Russia is Pulling 1940s T-54/55 Tanks Out Of Storage: How Viable Could They Be in Combat in Ukraine?

Footage of a convoy of Russian T-54 and T-55 tanks being transported from the country’s Far Eastern Primorksy Krai region by rail has raised widespread speculation that the vehicles are set to be deployed to the Ukrainian front, with the region hosting the 1295th Central Tank Reserve and Storage Base where large numbers of Soviet era armoured vehicles are kept. This would follow the withdrawal of T-62 tanks from reserve storage and major deployments of the class to Ukraine, alongside large numbers of more modern stored T-72s and reportedly reserve T-80s and T-90s as well. Where the T-62 first entered service in 1961, the T-54/55 is considerably older having first been deployed in 1948, two years before the Korean War. When entering service the vehicle was well over a decade ahead of all overseas tank designs, and when the first T-54/55 was obtained by Western experts in 1956 for examination it was found to be not only 10 tons lighter than the top tank in NATO service the American M48A2, but also much better armed and armoured. This advantage was strengthened five years later as the first T-62s were introduced. By the 1980s, however, the T-54/55 was considered obsolete for armour-on-armour engagements due in part to its lack of a smoothbore gun, which the T-62 had been the first in the world to pioneer, with armour protection and sensors having also fallen far behind modern standards. 

The T-54/55 is the most produced tank in history with over 100,000 having been built, and enhanced derivatives remaining in production today in China for export to Iraq and previously to Pakistan. The latest derivatives the Al Kafil-1 and Al Zarrar boast smoothbore guns and modern fire controls and armour protection, with the latter also using a much larger 125mm gun. This makes them more capable than the majority of tank classes in frontline Russian service today – including many of its T-72 and T-80 models. Although the T-55 design does have significant potential to integrate upgrades, however, those built during the 1950s and 1960s in the USSR remain more limited due to their age and obsolete base armour. The most ambitious upgrade package for the design implemented in Russia was the T-55MV-1 which was developed in the 1980s for the Soviet Naval Infantry and included integration of Kontakt-1 explosive reactive armour, access to new guided rounds, and integration of new engines and fire controls. 

Should T-54/55 tanks be intended for deployment to Ukraine they could receive upgrades under a package modelled on those developed for the Naval Infantry in the 1980s, but likely also benefitting from integrating of thermal sights as well as a much needed boost to situational awareness. Should the tanks gain access to fragmentation projectiles, which are deployed by T-62s and newer vehicles, they could potentially significantly contribute to infantry support operations which has been the primary role of tanks on all sides in the Russian-Ukrainian War. Western tanks notably lack access to such projectiles, meaning they may be more valued by the Ukrainian Army primarily for anti armour missions.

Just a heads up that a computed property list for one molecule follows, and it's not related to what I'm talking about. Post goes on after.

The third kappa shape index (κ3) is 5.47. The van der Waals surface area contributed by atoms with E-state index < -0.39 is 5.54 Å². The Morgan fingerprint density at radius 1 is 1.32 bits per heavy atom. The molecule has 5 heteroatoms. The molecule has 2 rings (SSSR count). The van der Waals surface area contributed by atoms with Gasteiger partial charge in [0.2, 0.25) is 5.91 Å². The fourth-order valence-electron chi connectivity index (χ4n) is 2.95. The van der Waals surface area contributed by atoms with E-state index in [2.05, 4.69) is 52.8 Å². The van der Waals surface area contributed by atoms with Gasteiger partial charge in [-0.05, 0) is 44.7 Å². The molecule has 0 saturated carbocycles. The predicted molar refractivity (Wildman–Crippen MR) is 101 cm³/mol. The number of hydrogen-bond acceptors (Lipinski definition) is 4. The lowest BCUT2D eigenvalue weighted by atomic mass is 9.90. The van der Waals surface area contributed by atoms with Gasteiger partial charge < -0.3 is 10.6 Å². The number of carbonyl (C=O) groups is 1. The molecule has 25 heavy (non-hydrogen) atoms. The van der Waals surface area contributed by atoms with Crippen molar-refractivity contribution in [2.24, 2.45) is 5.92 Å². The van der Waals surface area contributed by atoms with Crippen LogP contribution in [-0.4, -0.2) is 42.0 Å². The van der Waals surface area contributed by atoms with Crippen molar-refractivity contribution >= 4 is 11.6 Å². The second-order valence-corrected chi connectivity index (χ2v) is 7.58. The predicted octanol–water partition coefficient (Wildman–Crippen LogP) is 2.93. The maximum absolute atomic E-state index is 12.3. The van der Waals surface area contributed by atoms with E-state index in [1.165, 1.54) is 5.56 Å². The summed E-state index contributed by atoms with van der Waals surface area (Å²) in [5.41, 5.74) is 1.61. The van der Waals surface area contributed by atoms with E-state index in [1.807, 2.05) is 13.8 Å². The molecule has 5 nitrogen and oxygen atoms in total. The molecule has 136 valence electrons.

The T-55 is notably currently deployed by the Ukrainian Army, which received the enhanced M-55 variant from Slovenia which was heavily compensated by German equipment transfers. Ukraine is also set to receive over 100 similarly obsolete German Leopard 1 tanks which similarly lack smoothbore guns. For the T-55s on both sides, as well as the Leopards, a major issue remains their lower gun calibers than all other tanks operating in their militaries which seriously limits the availability of ammunition. Whether Russia has significant quantities of 100mm ammunition for the T-54/55 remains in question, although Syria, Iran and North Korea are all major operators of tanks from the same class and could potentially provide from their own stockpiles – with North Korea able to manufacture further rounds of that calibre independently. It has also been speculated that the tanks could receive new main guns, perhaps even 125mm guns to be able to use munitions from the T-72/80/90, which has been done in the past for T-55 variants and derivatives including the Sino-Pakistani Al Zarrar, Sino-Bangladeshi Type 59 Durjoy, and the Chinese VT-3. Major Russian investment in upgrades nevertheless remains unlikely.

The T-54/55 remains the most widely used tank in the world despite having long since been retired from Russian service, with the class having seen significant action the last decade in Syrian counterinsurgency efforts where models received North Korean upgrades including laser rangefinders, while seeing major sales made by Serbia to Pakistan to equip its units on the Afghan border. Bringing T-54/55s into frontline service in the Russian Army would nevertheless be a highly unusual decision, with Russia having several potentially more promising options including purchasing T-72s from states such as Iran, or T-62s and their many enhanced derivatives produced on a significant scale in North Korea. Other explanations offered for the appearance of the vehicles includes their intended use for training in newly mobilised units, or perhaps even provision to Syria as aid in exchange for its T-62Ms or T-72s. The T-54/55 is prized for its very low logistics footprint and great ease of maintenance, even when compared to the T-62 let alone the more modern T-72 and T-90, which could allow the Russian Military and its affiliates to field a much larger armoured force of relying on the vehicles. Russia is reportedly set to produce 1500 of its most modern operational tank the T-90M this year, which although just a fraction of Soviet era production numbers indicates that armoured units are being expanded significantly. Whether the T-54/55 will have a place in this, and if so in what capacity, remains highly uncertain.